Last fall, following DC’s summer announcement regarding the resurrection of The Warlord, Cartoon Network whetted fans’ appetites, airing an episode of Justice League Unlimited featuring Travis Morgan and the inner-Earth world of Skartaris. We caught up with original Warlord creator Mike Grell for his thoughts on DC’s imminent re-launch.
COMIC BOOK BIN: The Warlord draws heavily on the influence of Edgar Rice Burroughs and Robert E. Howard. What other ingredients went into the creation of the Warlord mythos?
MIKE GRELL: Well, you left out the obvious: Jules Verne, Journey to the Center of the Earth. A great story and one of my favorite movies as a kid (Skartaris is named for the mountain Scartaris that points the way to the passage to the center of the earth). If anything, more Verne than Burroughs. Aside from them, I also drew on other source material – The Hollow Earth, The Smokey God, and others. Morgan’s Air Force background was drawn from personal experience (not as a spy pilot).
CBB: Travis Morgan has always borne a resemblance to Green Arrow, another character you’re associated with. How did the design of Travis Morgan come about?
MG: The fact is that Morgan had a beard because I had beard... I had a beard because Green Arrow had a beard. In honesty, they’re as alike and as different as Clark Kent and Superman - really two different faces. Morgan’s broader and with a broken nose. The black & white color scheme was inspired by the costumes in Richard Chamberlain’s Count of Monte Cristo.
CBB: In the mid-’70s, DC’s launch of its adventure line included a number of sword & sorcery titles, such as Claw the Unconquered and Stalker. Almost all of them died fairly quickly, but The Warlord thrived for several years. To what do you attribute the book’s success?
MG: Do I get to take some credit here? Apart from whatever I put into the stories, The Warlord is great platform for telling adventure stories – a fantasy world within a world, where magic and Atlantean science really works, beasts mythology walk beside dinosaurs and literally anything can happen. That and the fact that I absolutely refused to draw a map of Skartaris. Once you define the boundaries of your world, you set a limit on your imagination. What a waste.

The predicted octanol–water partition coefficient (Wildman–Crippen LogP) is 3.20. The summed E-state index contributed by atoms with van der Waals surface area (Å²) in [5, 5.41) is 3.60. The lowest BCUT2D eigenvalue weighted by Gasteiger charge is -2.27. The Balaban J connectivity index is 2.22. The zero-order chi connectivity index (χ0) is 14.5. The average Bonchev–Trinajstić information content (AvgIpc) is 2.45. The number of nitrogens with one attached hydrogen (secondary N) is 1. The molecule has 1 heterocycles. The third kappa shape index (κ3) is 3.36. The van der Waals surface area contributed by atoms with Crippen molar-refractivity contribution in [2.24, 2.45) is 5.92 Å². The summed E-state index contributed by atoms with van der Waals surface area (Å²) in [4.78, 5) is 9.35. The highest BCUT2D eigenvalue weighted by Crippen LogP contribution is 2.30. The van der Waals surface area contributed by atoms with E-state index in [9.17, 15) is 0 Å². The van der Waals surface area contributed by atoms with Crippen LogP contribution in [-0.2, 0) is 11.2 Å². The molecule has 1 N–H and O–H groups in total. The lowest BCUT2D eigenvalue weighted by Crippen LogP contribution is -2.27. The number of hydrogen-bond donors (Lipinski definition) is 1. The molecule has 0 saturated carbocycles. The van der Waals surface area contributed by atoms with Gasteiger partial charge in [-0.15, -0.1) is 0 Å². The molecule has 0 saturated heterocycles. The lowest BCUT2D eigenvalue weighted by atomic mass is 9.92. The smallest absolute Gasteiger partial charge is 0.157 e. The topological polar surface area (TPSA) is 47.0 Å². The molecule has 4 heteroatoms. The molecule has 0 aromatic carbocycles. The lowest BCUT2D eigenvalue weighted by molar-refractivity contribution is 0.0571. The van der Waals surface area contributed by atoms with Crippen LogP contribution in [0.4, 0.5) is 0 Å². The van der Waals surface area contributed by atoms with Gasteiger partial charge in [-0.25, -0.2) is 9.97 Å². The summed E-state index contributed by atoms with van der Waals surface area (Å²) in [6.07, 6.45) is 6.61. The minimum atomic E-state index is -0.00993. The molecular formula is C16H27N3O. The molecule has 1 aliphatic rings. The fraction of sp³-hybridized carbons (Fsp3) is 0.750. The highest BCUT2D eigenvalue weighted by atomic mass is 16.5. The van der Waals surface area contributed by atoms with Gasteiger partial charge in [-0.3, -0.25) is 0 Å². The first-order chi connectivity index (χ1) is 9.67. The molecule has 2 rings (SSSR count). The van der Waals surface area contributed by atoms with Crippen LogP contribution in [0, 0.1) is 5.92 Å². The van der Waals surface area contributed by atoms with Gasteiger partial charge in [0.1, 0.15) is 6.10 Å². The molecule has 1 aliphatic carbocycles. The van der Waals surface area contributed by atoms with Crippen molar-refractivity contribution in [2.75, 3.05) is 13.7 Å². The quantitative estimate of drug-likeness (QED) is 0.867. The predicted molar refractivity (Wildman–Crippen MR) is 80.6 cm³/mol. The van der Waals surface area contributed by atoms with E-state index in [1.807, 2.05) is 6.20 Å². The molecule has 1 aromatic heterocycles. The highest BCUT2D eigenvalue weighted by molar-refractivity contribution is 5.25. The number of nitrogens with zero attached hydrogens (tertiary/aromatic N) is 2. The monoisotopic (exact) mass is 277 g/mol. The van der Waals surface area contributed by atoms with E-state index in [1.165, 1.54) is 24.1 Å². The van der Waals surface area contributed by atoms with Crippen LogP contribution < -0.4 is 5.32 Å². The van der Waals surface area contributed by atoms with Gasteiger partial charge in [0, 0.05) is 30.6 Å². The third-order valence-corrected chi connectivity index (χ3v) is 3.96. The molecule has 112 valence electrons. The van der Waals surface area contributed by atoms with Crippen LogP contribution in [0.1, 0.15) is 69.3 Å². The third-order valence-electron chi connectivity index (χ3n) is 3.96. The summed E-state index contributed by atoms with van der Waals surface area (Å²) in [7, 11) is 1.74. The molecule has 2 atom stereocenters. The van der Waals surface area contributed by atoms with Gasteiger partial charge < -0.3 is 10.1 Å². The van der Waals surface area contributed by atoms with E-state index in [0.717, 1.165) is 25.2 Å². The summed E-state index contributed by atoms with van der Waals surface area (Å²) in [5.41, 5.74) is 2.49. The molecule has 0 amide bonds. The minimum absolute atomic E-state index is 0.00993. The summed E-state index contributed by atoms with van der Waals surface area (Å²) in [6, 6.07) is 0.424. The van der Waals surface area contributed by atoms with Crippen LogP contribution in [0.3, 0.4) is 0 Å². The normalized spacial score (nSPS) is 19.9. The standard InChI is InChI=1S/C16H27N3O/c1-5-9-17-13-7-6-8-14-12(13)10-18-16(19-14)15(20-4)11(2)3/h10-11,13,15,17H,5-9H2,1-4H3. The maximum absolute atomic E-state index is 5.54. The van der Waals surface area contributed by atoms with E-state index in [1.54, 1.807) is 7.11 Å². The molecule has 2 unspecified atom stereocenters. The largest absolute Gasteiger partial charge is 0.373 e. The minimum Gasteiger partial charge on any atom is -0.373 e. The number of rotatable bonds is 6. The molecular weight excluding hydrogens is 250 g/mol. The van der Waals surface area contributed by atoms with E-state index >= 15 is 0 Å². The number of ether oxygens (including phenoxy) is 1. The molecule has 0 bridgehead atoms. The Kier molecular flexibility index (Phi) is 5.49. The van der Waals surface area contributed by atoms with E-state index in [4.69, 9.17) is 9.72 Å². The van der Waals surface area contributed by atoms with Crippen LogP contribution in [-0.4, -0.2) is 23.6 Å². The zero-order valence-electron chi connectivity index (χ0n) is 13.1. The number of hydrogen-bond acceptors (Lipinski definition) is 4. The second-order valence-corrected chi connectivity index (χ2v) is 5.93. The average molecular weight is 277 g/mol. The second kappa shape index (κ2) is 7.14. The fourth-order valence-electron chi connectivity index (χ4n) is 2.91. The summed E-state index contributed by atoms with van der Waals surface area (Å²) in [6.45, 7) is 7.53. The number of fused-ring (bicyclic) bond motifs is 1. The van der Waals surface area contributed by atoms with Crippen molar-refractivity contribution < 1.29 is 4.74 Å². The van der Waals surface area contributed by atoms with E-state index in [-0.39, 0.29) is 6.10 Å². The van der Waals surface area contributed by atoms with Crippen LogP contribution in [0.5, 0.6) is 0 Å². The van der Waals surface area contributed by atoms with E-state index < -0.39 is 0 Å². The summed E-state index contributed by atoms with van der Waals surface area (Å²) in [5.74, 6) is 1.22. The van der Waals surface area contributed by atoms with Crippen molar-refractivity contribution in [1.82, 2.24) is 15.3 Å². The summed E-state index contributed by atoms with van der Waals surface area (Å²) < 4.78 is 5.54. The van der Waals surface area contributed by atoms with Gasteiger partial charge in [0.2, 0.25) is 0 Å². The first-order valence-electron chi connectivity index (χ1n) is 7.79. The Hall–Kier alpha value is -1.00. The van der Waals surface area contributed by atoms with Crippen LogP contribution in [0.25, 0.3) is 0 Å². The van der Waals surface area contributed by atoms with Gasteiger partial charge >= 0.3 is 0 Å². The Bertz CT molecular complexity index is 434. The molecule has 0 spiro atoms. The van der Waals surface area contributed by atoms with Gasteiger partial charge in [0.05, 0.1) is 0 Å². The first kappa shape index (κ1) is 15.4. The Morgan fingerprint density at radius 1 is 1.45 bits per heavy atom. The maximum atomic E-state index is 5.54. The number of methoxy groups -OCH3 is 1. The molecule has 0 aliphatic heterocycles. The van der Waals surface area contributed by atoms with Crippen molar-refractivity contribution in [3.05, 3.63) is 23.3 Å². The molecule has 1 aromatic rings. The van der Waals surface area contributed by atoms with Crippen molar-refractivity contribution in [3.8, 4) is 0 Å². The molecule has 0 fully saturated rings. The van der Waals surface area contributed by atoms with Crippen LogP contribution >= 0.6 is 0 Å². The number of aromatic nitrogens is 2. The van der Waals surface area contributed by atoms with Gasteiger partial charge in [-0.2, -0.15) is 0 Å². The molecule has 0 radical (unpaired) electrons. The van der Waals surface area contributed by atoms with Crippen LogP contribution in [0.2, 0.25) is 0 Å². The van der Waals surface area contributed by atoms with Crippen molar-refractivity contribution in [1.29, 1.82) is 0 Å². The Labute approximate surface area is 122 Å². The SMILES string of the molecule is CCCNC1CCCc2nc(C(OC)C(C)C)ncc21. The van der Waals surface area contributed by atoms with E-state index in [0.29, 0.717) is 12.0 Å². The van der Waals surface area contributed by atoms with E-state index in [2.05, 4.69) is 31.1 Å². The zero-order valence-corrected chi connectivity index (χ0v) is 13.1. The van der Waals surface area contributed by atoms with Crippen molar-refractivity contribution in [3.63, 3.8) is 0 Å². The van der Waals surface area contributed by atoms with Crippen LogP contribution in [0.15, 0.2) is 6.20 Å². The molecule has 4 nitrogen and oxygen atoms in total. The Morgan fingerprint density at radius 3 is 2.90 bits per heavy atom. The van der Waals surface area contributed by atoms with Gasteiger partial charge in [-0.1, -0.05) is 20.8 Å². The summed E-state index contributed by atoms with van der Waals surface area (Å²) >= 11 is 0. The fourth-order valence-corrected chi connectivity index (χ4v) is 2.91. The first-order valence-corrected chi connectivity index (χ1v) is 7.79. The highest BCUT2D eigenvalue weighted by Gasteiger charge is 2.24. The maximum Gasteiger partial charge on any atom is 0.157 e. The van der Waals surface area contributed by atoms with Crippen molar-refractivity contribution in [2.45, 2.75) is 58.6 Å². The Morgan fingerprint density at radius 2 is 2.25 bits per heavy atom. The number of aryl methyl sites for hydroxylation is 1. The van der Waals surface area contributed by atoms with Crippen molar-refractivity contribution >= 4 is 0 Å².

CBB: What kind of response did you receive from the professional comics community when The Warlord debuted?
MG: Folks seemed to like it. I guess some of them may have thought I was a bit brash, writing and drawing my own book. Who did I think I was? Jack Kirby?
CBB: I understand a portion of the original run of The Warlord was ghost-written by your wife at the time. Certainly writing and drawing a monthly title can be a challenge, but how did this particular arrangement evolve?
MG: I was otherwise occupied with the Tarzan comic strip, Starslayer and creating Jon Sable. Something had to give and Sharon Wright just happened to be an enormously talented writer who thoroughly understood the character (something ensuing writers seemed to lack) and told a great story. I learned a lot from her. With editorial consent and cooperation we slipped Sharon in as ghostwriter without so much as a hiccup in sales. That made it possible to reveal the secret.
CBB: Many fans viewed Travis Morgan and Skartaris as separate from the regular DC Universe, but it seems to have been incorporated into DC continuity. What are your thoughts on this?
MG: Julie Schwartz always said The Warlord took place on “Earth Grell.” I agreed then and I still do.
CBB: Travis Morgan and Oliver Queen eventually met in the pages of your Green Arrow series. What was the genesis for this classic meeting?
MG: Dan Jurgen wanted to do a story combining the two characters. I objected until Mike Gold said the whole premise could be based on the fact that I can only draw one face.
CBB: In your eyes, how do the characters of Ollie and Travis compare and contrast?
MG: Read the books, you’ll see. Each has a certain amount of me in them, but Ollie is a romantic while Morgan is such a jerk. He never understood why, after leaving Tara to run the kingdom for God knows how long, he would come back and she’d break his nose. Every single time.
CBB: What are your hopes for DC’s re-launch of the title?
MG: I hope they send me a copy.
CBB: What do you think are the key elements that make Warlord a viable property today?
MG: The same as ever – high adventure, pure imagination and fun.
CBB: What are your thoughts on seeing an animated Warlord & Co. on Cartoon Network’s Justice League Unlimited?
MG: It was neat to see. Nice backgrounds. They tried to cram too much into it, but what can you expect?
CBB: With your creation wholly owned by DC, do you receive any kind of credit as the creator, as Siegel & Shuster do with Superman?
MG: There wasn’t any mention on the JLA episode. It remains to be seen whether they’ll give me any credit on the new series or if my name has been stricken from the pillars of the temple.
CBB: Would you be open to returning to the lost world of the Warlord, perhaps doing covers or a special event type of story?
MG: Sure. I’d love to do the final story, the one I always planned to do – the death of the Warlord.
CBB: And finally...Is Shakira a cat who turns into a human, or a human who can turn into a cat?
MG: The answer to your question is yes. We’re back to that map thing. If you know the answer, there’s no more mystery (Ridley Scott should have kept his mouth shut about BladeRunner). I know the answer, but I’m not telling. Why ruin a great character?
• According to the DC Comics website, The Warlord makes its return to comic book stores February 22. Reserve your copy now.
Praise and adulation? Scorn and ridicule? Email me at Philip@comicbookbin.com.